Review: José Carreras gives a strong finish at Dubai Opera
It feels impossible to talk about José Carreras’s concert at Dubai Opera on Tuesday (October 4) — he performs again on Saturday (October 8) — without making comparisons to his comrade and compatriot Plácido Domingo’s inauguration of the new venue some five weeks earlier.
Both feted opera legends are largely known to the wider public for the same reason, after all, as junior partners of the late Luciano Pavarotti in The Three Tenors, that multimillion dollar touring spectacle credited with breathing — or rather bellowing — operatic arias into many households for the first time. So these two visits, to the same young stage and so little time apart, offer a chance to check in on the twilight fortunes of two men both often giddily crowned the tenor of their generation.
The headline stats: Where Domingo, 75, was backed by the might of a 60-piece orchestra, Carreras, 69, had just a pianist and string quartet. While the elder singer was joined by one soprano collaborator, the younger brought along two set-padding side stars. And where Domingo’s repertoire swept broadly from Italian opera to Broadway pizzazz, Carreras served up a slighter menu of Neapolitan and art songs, peppered with a few Three Tenors blockbusters.
And how did he sound? It is well known Carreras’ voice is not what it used to be. The perceived narrative goes that, after battling life-threatening leukaemia in the late 1980s, Carreras’s trademark timbre never quite recovered, while the passing decades have seen his golden chords wither almost unrecognisably. The reasons Carreras has all but given up on opera, taking just one stage role in the past decade (Domingo continues to embrace new roles well into his mid-seventies).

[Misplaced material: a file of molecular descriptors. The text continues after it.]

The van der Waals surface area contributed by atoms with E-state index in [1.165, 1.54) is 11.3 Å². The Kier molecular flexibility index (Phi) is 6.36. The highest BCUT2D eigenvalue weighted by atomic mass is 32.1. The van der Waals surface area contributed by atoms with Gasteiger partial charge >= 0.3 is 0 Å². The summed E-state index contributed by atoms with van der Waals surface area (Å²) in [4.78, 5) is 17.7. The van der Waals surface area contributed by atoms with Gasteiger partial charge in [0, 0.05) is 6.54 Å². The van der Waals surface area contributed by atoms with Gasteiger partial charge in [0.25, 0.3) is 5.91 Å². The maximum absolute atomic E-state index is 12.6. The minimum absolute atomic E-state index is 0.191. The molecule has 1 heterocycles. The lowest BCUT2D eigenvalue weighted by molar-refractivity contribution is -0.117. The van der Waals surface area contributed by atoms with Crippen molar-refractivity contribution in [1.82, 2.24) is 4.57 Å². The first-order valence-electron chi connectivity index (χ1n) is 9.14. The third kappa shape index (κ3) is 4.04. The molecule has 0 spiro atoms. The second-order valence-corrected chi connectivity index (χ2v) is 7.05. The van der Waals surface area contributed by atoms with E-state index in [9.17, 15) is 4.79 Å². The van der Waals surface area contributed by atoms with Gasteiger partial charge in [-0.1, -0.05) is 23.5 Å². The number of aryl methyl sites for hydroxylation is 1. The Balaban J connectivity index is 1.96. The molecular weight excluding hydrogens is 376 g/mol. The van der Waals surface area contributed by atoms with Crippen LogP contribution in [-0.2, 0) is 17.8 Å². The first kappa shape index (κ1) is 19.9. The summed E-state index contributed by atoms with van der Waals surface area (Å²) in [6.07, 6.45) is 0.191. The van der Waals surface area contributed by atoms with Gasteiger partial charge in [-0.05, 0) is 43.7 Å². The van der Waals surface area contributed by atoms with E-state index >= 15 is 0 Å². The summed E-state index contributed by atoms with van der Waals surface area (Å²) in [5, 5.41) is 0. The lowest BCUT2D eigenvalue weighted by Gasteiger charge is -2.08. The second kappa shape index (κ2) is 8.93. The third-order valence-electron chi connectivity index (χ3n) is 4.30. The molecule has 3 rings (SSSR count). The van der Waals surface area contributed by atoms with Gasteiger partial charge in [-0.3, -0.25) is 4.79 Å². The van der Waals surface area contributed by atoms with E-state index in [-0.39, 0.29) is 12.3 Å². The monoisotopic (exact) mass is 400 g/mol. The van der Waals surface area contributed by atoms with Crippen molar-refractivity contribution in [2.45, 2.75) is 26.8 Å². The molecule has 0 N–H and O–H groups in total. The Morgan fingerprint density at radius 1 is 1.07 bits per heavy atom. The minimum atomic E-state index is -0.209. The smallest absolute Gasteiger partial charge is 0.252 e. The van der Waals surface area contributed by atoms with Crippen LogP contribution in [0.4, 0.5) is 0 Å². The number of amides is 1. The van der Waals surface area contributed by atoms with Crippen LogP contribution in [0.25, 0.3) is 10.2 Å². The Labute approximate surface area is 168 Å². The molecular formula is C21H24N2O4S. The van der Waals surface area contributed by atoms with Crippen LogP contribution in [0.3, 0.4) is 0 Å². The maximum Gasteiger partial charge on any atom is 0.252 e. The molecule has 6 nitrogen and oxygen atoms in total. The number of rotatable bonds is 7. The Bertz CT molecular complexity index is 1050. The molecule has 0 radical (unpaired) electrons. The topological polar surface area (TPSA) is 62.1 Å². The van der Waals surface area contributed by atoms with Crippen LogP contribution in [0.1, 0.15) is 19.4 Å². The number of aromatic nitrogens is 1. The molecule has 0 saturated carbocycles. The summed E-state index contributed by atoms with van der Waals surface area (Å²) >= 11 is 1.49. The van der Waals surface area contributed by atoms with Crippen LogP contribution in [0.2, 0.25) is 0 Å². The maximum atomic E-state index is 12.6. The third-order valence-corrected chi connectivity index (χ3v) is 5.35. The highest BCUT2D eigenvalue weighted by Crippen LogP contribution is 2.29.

During the slender, 35-minute opening half of this Dubai performance — part of Carreras’s grand, globetrotting A Life in Music farewell tour — it was easy to empathise with the harshest of recent critical notes, Carreras’s tone sounding terse and hollow on his six short pieces, perhaps saved up for a climatic, closing T’estimo.
But after the break, it was as if a new man had emerged, emboldened with a fresh warmth, depth, power and passion. While at times a sense of struggle seemed evident, Carreras brought grace and elegance to Rendine’s longing Vurria. For Valente’s Passione, he wrenched his fists and dug deep like he still had something to prove, to wild applause. It would be foolhardy to compare this night to vintage performances, but there was a great pleasure in hearing the Catalan croon the crowd-pleasing closer Core ‘Ngrato.
“It was like the first half was a warm up for the second,” I overheard a different listener remark on the way out.
Passing doses of actual opera came from sopranos Nataliya Kovalova and Salome Jicia, who offered a delightful duet on Offenbach’s Barcarolle, from The Tales of Hoffmann, and were later wheeled out for all sorts of vocal pyrotechnics during the five solo and group encores — presumably so their boss didn’t need to strain himself further.
After this meatier second innings — an hour in length, after encores — it was rather easier to go home, happy in the knowledge your ticket was worth more than just the chance to share this evening with a legend.
José Carreras performs again at Dubai Opera on Saturday October 8. Tickets are sold out.
Updated: October 5, 2016 04:00 AM